Every spring there is considerable anguish expressed on various shooting websites about the legality of releasing captured (presumably urban) foxes into the wild. Internet sites are full of sightings of white vans unloading and releasing foxes, fox cubs and even foxes that appear to have undergone expensive surgery.
There appears to be a feeling that such release is illegal because foxes are on some sort of register of vermin, and that since it is illegal to release grey squirrels into the wild, the same must apply to foxes.
So what is the law?
The position with grey squirrels is clear. It is unlawful to release non-native species. Grey squirrels are listed in Schedule 9 of the Wildlife and Countryside Act 1981; their release is prohibited (Section 14 of the Act) without a licence. That is why you occasionally read about people being prosecuted for letting them go. Of course, you also read about people being prosecuted for killing them. In those cases, it is normally the method used and the attendant publicity that gets people into trouble – it must be done humanely, so no drowning or ineffective shooting with air rifles.
Foxes, of course, are native, so the frustrated free-range poultry farmer will find no help there. There is no register of vermin – vermin has never been legally defined, so again no help there. (Although there can be little doubt that foxes are vermin, since in the absence of a legal definition the court would be looking at the normal everyday meaning, which is: “Animals… troublesome or destructive to crops, game or domestic stock,” which hits the nail on the head as far as foxes are concerned.)
Some suggest that releasing foxes may be an offence under the Abandonment of Animals Act 1960, but that Act has been superseded by the Animal Welfare Act 2006. The Animal Welfare Act 2006 firstly defines what it means by ‘animal’ – for these purposes a vertebrate – and then defines a protected animal. An animal is a ‘protected animal’ if: (a) it is of a kind that is commonly domesticated in the British Islands, (b) it is under the control of humankind, whether on a permanent or temporary basis, or (c) it is not living in a wild state. So a trapped fox would be protected as it is under the temporary control of humankind.
Section 4 of the Act makes plain that a person commits an offence if: (a) an act of his, or a failure of his to act, causes an animal to suffer; (b) he knew, or ought reasonably to have known, that the act, or failure to act, would have that effect or be likely to do so; (c) the animal is a protected animal; and (d) the suffering is unnecessary.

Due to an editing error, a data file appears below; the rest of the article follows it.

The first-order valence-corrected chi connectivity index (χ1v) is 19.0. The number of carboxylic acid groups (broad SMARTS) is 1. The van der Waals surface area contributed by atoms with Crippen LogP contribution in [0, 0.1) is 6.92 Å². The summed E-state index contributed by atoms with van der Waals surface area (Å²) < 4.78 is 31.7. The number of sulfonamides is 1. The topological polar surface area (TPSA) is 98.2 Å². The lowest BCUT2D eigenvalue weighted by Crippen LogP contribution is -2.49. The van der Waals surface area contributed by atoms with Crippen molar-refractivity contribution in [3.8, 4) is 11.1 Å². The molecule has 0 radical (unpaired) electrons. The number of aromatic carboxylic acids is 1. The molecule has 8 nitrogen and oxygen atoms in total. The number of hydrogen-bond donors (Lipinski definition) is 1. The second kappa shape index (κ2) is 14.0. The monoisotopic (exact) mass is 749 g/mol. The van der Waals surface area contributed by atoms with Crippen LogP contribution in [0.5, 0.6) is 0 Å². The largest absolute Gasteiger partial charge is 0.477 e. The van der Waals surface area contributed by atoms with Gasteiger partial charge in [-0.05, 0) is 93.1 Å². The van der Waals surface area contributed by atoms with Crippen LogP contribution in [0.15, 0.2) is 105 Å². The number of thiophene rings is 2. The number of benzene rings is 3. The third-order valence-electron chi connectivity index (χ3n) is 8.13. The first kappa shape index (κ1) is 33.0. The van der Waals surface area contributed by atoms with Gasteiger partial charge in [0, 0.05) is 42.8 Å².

So would releasing a trapped fox cause it unnecessary suffering? In 2009 Jane Kennedy, then the secretary of state for environment, food and rural affairs, was asked about the movement of foxes. She said: “From time-to-time Defra receives anecdotal reports of urban foxes being released into the countryside.
“The government does not condone the translocation of foxes from urban to rural areas. While it is not illegal under wildlife legislation to move foxes from one place to another as long as the provisions of the Animal Welfare Act 2006 are complied with, there are welfare concerns with releasing foxes into areas unfamiliar to them and the potential to spread disease.
“Under section 9 of the Animal Welfare Act 2006 it is an offence for a person to fail to provide for the welfare needs of an animal under his or her control. This includes failing to take reasonable steps to ensure that an animal has the ability to fend for itself in the wild on release.
“If it were found that an animal had suffered unnecessarily after release, it could also be an offence of causing unnecessary suffering under section 4 of the Animal Welfare Act 2006.”
Many people think that catching foxes and releasing them is in itself inhumane, particularly when an urban fox is taken out to the countryside. They are likely to have less fear of humans, and may prefer the rustle of a burger wrapper to the squeak of a rabbit. They won’t be lamp-shy and generally don’t have the skills to survive and compete with their rural cousins. If that is so then they may have suffered unnecessarily and an offence may have been committed.
It might be difficult, however, to prove that a fox suffered unnecessarily after release. You might have to record its movement and its hunting prowess on video. And in any case it is difficult to see in the current economic climate that the police would be willing to put a great deal of time and resources into such an exercise. Which would tend to indicate that the task would fall to the RSPCA. After all, they have been known to spend vast sums of money prosecuting people suspected of hunting.
The difficulty with that is that the RSPCA has a policy of releasing foxes back into the wild themselves. There has never been a prosecution arising out of the catching or treating and subsequent release of foxes. I don’t expect there to be one any time soon. I don’t expect an end to the anecdotes about urban foxes being dumped anytime soon, either.